Once we hit late middle age, the part of the brain most associated with memory—the hippocampus—begins to shrink. As we all struggle with daily memory “hiccups,” memory issues become more frightening and life-altering as we reach the age when dementia is an all-too-real possibility.
But there’s some good news! In an online article of the Proceedings of the National Academy of Sciences, researchers report that aerobic exercise reversed age-related changes in the hippocampus and improved memory.
Memory improvement and brain changes were seen with just moderate amounts of exercise. In the study, participants were instructed to walk for about 40 minutes at moderate intensity just three days a week for a year. The benefits were specific to memory and the hippocampus—other areas of the brain were seemingly unaffected by the addition of exercise.
Although yoga, stretching, resistance training and other types of exercise are good for the body, only walking was shown to improve memory in this study.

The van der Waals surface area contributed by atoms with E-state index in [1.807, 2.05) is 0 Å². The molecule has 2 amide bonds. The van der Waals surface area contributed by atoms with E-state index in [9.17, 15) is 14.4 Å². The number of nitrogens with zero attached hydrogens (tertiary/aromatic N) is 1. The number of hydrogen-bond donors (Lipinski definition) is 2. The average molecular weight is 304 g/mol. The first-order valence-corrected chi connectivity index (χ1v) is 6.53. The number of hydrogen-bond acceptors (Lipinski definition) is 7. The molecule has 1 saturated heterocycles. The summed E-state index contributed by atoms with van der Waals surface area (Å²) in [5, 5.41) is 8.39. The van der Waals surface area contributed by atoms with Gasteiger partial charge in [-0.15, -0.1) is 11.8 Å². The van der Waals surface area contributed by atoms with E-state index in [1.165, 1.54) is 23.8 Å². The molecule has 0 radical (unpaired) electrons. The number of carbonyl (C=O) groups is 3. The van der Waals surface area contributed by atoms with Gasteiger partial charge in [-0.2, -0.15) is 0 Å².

It is difficult to think of a greater reward for such a small investment of time and energy. Imagine it: We can change the structure of our brains and reverse age-related losses with just two hours of brisk walking per week. It wasn’t that long ago that scientists didn’t even know that the brain could “grow” with new connections in adulthood.
Are there any excuses left for not putting on a pair of sneakers? This one should be a no-brainer.
To read an abstract of the article, click here: Exercise Training Increases Size of Hippocampus and Improves Memory